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Volume 17, Number 13
January 2, 2012
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news

Also in this section:
Martinelli tries to weather scandals and avoid cabinet changes
Election law changes, another stab at the Mining Code in January
"Conejando" in Panama: what big ears Colombia's exiled spy chief has
Main canal expansion contractor barely staves off bankruptcy --- for now
Noriega settles in at El Renacer, legal skirmishing begins
Martinelli gets his solid Supreme Court majority
Residents and interns on strike at David hospital
Vaclav Havel’s human rights legacy
The failure of the Durban climate talks
The ECB's high wire act
The Internet and Latin America: cyber-security issues
The China - Latin America summit in Lima
South America consolidates its role as an emerging power
South America and Cold War II
When Italian waste companies come here, red flags should pop up

Many things that used to be in a Panama News Briefs feature of the website have now migrated to our constantly updated Facebook page


Magistrates De Leon (left) and Fabrega(right). Photos by the Presidencia

Most unusually, President Martinelli still hasn't named the new Supreme Court magistrates' suplentes

Two high court choices approved with no questions, little debate

by Eric Jackson

Notwithstanding incidents like the 1989 abduction of Manuel Antonio Noriega and extraterritorial pretensions in general, US law does not apply to Panama. Thus, legally speaking, it is probably improper to talk about Panama's Supreme Court as a "Racketeering Influenced and Corrupt Organization" --- although the US Embassy more or less came to that conclusion several years ago.

On December 13 the National Assembly approved the appointment of Hernán Antonio Batista to the Supreme Court's Civil Bench, and of Luis Ramón Fábrega Sánchez to the high court's Administrative Bench. As is usual here, the nominees were not subjected to any interrogation about their qualifications, incidents in their pasts or their legal philosophies, as is done in many other countries when legislatures consider judicial nominations.

Nobody voted against either nomination, but deputy José Isabel Blandón abstained as to Fábrega, who is the brother of Vice Minister of the Presidency María Fábrega and whose father, former Supreme Court alternate magistrate Jorge Fábrega Ponce, is said to be the most influential of President Martinelli's advisors, although he holds no position in the government.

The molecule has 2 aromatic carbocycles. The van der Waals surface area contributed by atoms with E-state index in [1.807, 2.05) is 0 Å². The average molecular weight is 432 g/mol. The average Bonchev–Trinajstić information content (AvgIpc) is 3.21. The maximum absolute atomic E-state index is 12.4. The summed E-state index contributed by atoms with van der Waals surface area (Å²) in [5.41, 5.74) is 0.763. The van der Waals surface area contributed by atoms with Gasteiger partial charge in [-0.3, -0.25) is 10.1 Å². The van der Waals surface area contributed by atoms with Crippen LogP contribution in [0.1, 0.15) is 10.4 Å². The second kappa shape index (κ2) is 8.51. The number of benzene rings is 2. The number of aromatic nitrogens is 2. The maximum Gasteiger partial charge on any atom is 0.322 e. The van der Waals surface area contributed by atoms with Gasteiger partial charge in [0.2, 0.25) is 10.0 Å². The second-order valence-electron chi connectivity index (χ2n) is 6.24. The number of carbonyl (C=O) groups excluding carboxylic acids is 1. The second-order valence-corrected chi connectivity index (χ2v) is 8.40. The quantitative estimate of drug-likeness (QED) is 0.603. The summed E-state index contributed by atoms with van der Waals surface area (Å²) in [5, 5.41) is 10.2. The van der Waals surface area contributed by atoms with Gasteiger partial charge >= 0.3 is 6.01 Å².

Some people outside of government claimed that De León's prior job as a magistrate on the DGI's Tax Tribunal is a constitutional bar to appointment to the Supreme Court. Under a 2004 constitutional amendment, "nobody shall be appointed as magistrate of the Supreme Court of Justice who is exercising or has exercised positions of control and jurisdiction in the executive branch during the constitutional period underway." The General Revenue Office (DGI) is part of the executive branch --- the Ministry of Economy and Finance --- and if the magistrates of its Tax Tribunal have no jurisdiction or judicial independence, that would be scandalous in its own right although hardly new for Panama. But the constitutional provision was meant to keep ministers and vice ministers from being raised to the high court, under some strange theory that this would avoid undue political influence on the courts.

The two new magistrates get sworn in when the court comes back from its vacations in January.

Meanwhile, the president has neglected to appoint their suplentes (alternates), which has always been done at the same time that magistrates are appointed. Why it has been done this way, we may soon know --- if there actually was a reason.

Soon a fifth bench --- to go along with the three existing three-member civil, criminal and administrative panels and the full-court "Fourth Bench" --- will come into existence, a constitutional guarantees panel that will raise the high court's membership to 12 and give Ricardo Martinelli three more appointments. With the appointments of Fábrega and De León, there are now four Martinelli appointees on the present nine-member Supreme Court and another solidly reliable (for the president) holdover from the Moscoso administration. When the fifth bench is appointed, the court will have a 7-5 majority of Martinelli appointees.





    

Also in this section:
Martinelli tries to weather scandals and avoid cabinet changes
Election law changes, another stab at the Mining Code in January
"Conejando" in Panama: what big ears Colombia's exiled spy chief has
Main canal expansion contractor barely staves off bankruptcy --- for now
Noriega settles in at El Renacer, legal skirmishing begins
Martinelli gets his solid Supreme Court majority
Residents and interns on strike at David hospital
Vaclav Havel’s human rights legacy
The failure of the Durban climate talks
The ECB's high wire act
The Internet and Latin America: cyber-security issues
The China - Latin America summit in Lima
South America consolidates its role as an emerging power
South America and Cold War II
When Italian waste companies come here, red flags should pop up



© 2012 by Eric Jackson
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